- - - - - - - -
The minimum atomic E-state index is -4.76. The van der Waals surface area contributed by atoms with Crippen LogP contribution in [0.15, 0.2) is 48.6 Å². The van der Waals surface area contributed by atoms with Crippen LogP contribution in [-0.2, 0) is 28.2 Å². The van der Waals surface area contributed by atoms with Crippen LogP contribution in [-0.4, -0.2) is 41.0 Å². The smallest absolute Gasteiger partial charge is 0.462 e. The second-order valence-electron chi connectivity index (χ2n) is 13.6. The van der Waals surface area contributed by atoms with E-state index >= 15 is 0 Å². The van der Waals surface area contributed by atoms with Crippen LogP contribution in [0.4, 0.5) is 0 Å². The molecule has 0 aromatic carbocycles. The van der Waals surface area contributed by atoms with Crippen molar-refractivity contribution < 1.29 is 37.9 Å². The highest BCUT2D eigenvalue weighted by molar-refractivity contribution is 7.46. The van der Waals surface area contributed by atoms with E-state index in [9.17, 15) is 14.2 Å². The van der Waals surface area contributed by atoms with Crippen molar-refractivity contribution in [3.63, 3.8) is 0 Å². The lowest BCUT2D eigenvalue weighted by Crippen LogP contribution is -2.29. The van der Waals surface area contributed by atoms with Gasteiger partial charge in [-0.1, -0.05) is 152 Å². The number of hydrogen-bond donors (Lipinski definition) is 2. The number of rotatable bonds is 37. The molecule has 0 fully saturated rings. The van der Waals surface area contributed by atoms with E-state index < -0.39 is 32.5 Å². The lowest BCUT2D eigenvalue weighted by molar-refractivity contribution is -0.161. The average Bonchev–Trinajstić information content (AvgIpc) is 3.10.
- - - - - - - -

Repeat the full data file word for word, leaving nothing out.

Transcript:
The minimum atomic E-state index is -4.76. The van der Waals surface area contributed by atoms with Crippen LogP contribution in [0.15, 0.2) is 48.6 Å². The van der Waals surface area contributed by atoms with Crippen LogP contribution in [-0.2, 0) is 28.2 Å². The van der Waals surface area contributed by atoms with Crippen LogP contribution in [-0.4, -0.2) is 41.0 Å². The smallest absolute Gasteiger partial charge is 0.462 e. The second-order valence-electron chi connectivity index (χ2n) is 13.6. The van der Waals surface area contributed by atoms with E-state index >= 15 is 0 Å². The van der Waals surface area contributed by atoms with Crippen LogP contribution in [0.4, 0.5) is 0 Å². The molecule has 0 aromatic carbocycles. The van der Waals surface area contributed by atoms with Crippen molar-refractivity contribution < 1.29 is 37.9 Å². The highest BCUT2D eigenvalue weighted by molar-refractivity contribution is 7.46. The van der Waals surface area contributed by atoms with E-state index in [9.17, 15) is 14.2 Å². The van der Waals surface area contributed by atoms with Crippen molar-refractivity contribution in [3.63, 3.8) is 0 Å². The lowest BCUT2D eigenvalue weighted by Crippen LogP contribution is -2.29. The van der Waals surface area contributed by atoms with Gasteiger partial charge in [-0.1, -0.05) is 152 Å². The number of hydrogen-bond donors (Lipinski definition) is 2. The number of rotatable bonds is 37. The molecule has 0 fully saturated rings. The van der Waals surface area contributed by atoms with E-state index < -0.39 is 32.5 Å². The lowest BCUT2D eigenvalue weighted by molar-refractivity contribution is -0.161. The average Bonchev–Trinajstić information content (AvgIpc) is 3.10.